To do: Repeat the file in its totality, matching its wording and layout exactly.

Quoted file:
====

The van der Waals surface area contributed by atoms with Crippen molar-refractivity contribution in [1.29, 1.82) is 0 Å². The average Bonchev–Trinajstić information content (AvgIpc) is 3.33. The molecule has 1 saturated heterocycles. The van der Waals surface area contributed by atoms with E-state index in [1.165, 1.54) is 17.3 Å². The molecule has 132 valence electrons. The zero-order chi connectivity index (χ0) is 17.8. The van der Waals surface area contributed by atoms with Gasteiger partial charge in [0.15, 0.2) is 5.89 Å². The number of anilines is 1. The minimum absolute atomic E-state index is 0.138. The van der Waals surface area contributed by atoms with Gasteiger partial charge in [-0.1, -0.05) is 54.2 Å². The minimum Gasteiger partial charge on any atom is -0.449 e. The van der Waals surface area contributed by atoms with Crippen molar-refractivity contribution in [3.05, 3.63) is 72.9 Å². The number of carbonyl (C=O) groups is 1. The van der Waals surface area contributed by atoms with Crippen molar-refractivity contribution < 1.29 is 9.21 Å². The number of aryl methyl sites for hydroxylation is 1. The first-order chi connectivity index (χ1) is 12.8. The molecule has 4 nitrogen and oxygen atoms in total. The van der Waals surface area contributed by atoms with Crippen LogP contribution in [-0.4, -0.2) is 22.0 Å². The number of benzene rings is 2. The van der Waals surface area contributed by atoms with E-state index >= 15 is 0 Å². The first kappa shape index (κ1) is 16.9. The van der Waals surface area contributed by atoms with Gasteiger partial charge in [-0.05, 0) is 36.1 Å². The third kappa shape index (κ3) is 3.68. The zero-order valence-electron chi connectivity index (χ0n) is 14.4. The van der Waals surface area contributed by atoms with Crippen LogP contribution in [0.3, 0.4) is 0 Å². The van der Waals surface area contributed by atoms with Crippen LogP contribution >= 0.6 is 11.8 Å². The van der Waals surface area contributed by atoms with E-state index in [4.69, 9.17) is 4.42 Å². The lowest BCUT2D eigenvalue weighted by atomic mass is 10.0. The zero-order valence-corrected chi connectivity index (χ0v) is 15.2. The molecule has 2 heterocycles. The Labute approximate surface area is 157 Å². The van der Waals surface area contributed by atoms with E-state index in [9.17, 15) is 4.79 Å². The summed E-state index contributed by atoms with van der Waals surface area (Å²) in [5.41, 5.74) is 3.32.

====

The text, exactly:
The van der Waals surface area contributed by atoms with Crippen molar-refractivity contribution in [1.29, 1.82) is 0 Å². The average Bonchev–Trinajstić information content (AvgIpc) is 3.33. The molecule has 1 saturated heterocycles. The van der Waals surface area contributed by atoms with E-state index in [1.165, 1.54) is 17.3 Å². The molecule has 132 valence electrons. The zero-order chi connectivity index (χ0) is 17.8. The van der Waals surface area contributed by atoms with Gasteiger partial charge in [0.15, 0.2) is 5.89 Å². The number of anilines is 1. The minimum absolute atomic E-state index is 0.138. The van der Waals surface area contributed by atoms with Gasteiger partial charge in [-0.1, -0.05) is 54.2 Å². The minimum Gasteiger partial charge on any atom is -0.449 e. The van der Waals surface area contributed by atoms with Crippen molar-refractivity contribution in [3.05, 3.63) is 72.9 Å². The number of carbonyl (C=O) groups is 1. The van der Waals surface area contributed by atoms with Crippen molar-refractivity contribution < 1.29 is 9.21 Å². The number of aryl methyl sites for hydroxylation is 1. The first-order chi connectivity index (χ1) is 12.8. The molecule has 4 nitrogen and oxygen atoms in total. The van der Waals surface area contributed by atoms with Crippen LogP contribution in [-0.4, -0.2) is 22.0 Å². The number of benzene rings is 2. The van der Waals surface area contributed by atoms with E-state index >= 15 is 0 Å². The first kappa shape index (κ1) is 16.9. The van der Waals surface area contributed by atoms with Gasteiger partial charge in [-0.05, 0) is 36.1 Å². The third kappa shape index (κ3) is 3.68. The zero-order valence-electron chi connectivity index (χ0n) is 14.4. The van der Waals surface area contributed by atoms with Crippen LogP contribution in [0.3, 0.4) is 0 Å². The van der Waals surface area contributed by atoms with Crippen LogP contribution >= 0.6 is 11.8 Å². The van der Waals surface area contributed by atoms with E-state index in [4.69, 9.17) is 4.42 Å². The lowest BCUT2D eigenvalue weighted by atomic mass is 10.0. The zero-order valence-corrected chi connectivity index (χ0v) is 15.2. The molecule has 2 heterocycles. The Labute approximate surface area is 157 Å². The van der Waals surface area contributed by atoms with E-state index in [9.17, 15) is 4.79 Å². The summed E-state index contributed by atoms with van der Waals surface area (Å²) in [5.41, 5.74) is 3.32.